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Negative equity - why is it a problem?

Negative equity occurs when the value of an asset falls below the outstanding debt left to pay on that asset. Term is most commonly used in connection with property prices and describes a situation where the market value of a house is less than the existing mortgage debt.

Thus if a home-buyer purchases a property worth £220,000 using a 95% mortgage – with the lender providing a loan worth £209,000 and – two years later – the value of the house has dipped to just £185,000 with £205,000 left unpaid on the mortgage, then the property owner is in a situation of negative equity to the tune of £20,000.

Other things being the same this is not a fundamental problem because the homebuyer may have already decided to remain in their house for the foreseeable future and can simply wait for property prices to rebound at a later stage of the economic cycle.

But if those people concerned are forced to sell their property – perhaps because of unemployment or a change of family circumstances, the negative equity problem really starts to bite. Even selling the house will leave them with a substantial chunk of unpaid mortgage debt to finance perhaps requiring a large run-down of savings or another loan.

Thus negative equity can impede the geographical mobility of labour and it also increases the risks of families where the main bread-winner loses their job and suffers a fall in income ending up in poverty.

Negative equity also leads to a psychological effect on consumer confidence and our willingness to borrow to finance major items of spending.  It is clear that the boom in mortgage equity withdrawal – where homeowners can remortgage and unlock some of the equity in their property to fund spending – is now at an end. The latest Bank of England figures confirm this – debt repayment is fast becoming a priority for millions of indebted Britons.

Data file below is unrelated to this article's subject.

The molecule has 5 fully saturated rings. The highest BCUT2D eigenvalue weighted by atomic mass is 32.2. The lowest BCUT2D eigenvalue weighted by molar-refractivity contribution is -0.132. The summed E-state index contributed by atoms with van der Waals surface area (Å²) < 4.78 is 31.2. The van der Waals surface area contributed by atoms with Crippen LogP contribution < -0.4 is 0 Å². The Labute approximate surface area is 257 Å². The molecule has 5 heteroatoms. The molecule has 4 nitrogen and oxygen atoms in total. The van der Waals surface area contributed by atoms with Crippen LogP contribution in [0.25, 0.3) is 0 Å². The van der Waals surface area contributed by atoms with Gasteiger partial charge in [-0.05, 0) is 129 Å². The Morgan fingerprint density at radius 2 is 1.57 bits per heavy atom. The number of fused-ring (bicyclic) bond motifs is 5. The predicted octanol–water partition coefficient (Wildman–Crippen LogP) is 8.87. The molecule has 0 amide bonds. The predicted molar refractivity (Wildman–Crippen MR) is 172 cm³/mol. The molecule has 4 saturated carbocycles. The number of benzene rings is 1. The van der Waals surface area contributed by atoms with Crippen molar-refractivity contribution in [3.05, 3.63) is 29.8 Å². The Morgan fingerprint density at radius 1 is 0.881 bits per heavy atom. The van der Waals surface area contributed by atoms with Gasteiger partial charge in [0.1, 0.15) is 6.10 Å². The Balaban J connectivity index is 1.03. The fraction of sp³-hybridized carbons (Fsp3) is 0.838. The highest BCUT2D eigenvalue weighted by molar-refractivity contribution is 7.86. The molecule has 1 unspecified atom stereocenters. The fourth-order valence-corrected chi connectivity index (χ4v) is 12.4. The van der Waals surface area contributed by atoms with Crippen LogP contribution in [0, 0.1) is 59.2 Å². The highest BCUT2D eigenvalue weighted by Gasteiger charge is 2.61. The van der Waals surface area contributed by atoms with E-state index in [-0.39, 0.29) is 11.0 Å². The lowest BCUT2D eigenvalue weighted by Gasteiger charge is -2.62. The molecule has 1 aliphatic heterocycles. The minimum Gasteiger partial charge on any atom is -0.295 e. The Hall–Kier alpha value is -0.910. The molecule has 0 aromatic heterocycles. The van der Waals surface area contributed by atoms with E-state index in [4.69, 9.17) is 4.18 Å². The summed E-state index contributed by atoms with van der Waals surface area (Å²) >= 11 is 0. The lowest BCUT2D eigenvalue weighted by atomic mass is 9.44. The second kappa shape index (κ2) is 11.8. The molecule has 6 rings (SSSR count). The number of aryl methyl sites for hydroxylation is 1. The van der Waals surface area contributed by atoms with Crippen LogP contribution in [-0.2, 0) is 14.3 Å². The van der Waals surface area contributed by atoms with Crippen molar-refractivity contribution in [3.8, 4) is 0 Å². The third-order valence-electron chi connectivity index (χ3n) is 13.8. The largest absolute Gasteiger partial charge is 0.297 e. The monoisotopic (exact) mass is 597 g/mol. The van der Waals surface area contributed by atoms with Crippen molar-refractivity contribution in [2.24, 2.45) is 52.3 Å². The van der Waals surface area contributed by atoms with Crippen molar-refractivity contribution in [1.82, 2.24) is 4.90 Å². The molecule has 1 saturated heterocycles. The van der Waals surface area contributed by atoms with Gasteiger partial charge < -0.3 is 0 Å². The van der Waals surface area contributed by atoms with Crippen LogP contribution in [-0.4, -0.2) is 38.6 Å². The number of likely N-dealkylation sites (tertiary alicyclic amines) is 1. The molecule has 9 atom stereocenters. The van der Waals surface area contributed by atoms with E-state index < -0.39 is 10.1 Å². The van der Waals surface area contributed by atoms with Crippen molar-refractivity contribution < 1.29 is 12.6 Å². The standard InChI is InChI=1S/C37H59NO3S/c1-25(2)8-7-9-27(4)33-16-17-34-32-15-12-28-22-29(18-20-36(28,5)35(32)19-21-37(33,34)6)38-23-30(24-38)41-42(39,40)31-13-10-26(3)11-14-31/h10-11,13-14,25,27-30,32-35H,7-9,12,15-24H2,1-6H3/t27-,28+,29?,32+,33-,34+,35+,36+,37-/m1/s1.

In the depths of the last UK housing recession in the early-mid 1990s, over 1.3 million households were estimated to be in negative equity. The risks are highest for those who bought at or near the top of the market and who perhaps over-extended themselves in buying a home with a mortgage close to 100% of the purchase price.

The media is full of stories at the moment of the steep increase in those affected by negative equity. The Sunday Times ran a story at the weekend citing a report that forecast that two million households will be in the negative equity trap by the end of next year.  The credit rating agency Standard and Poor’s has estimated that over 250,000 households have moved in this situation over the last four months. Many people who have been lured into taking out consolidation loans (secured on property) to pay off credit card debts are also exposed to the property slump.

Mortgage lenders are under the microscope for increasing the rate of repossessions from households who have fallen into arrears on their loans.

PowerPoint Charts
Negative_Equity.ppt

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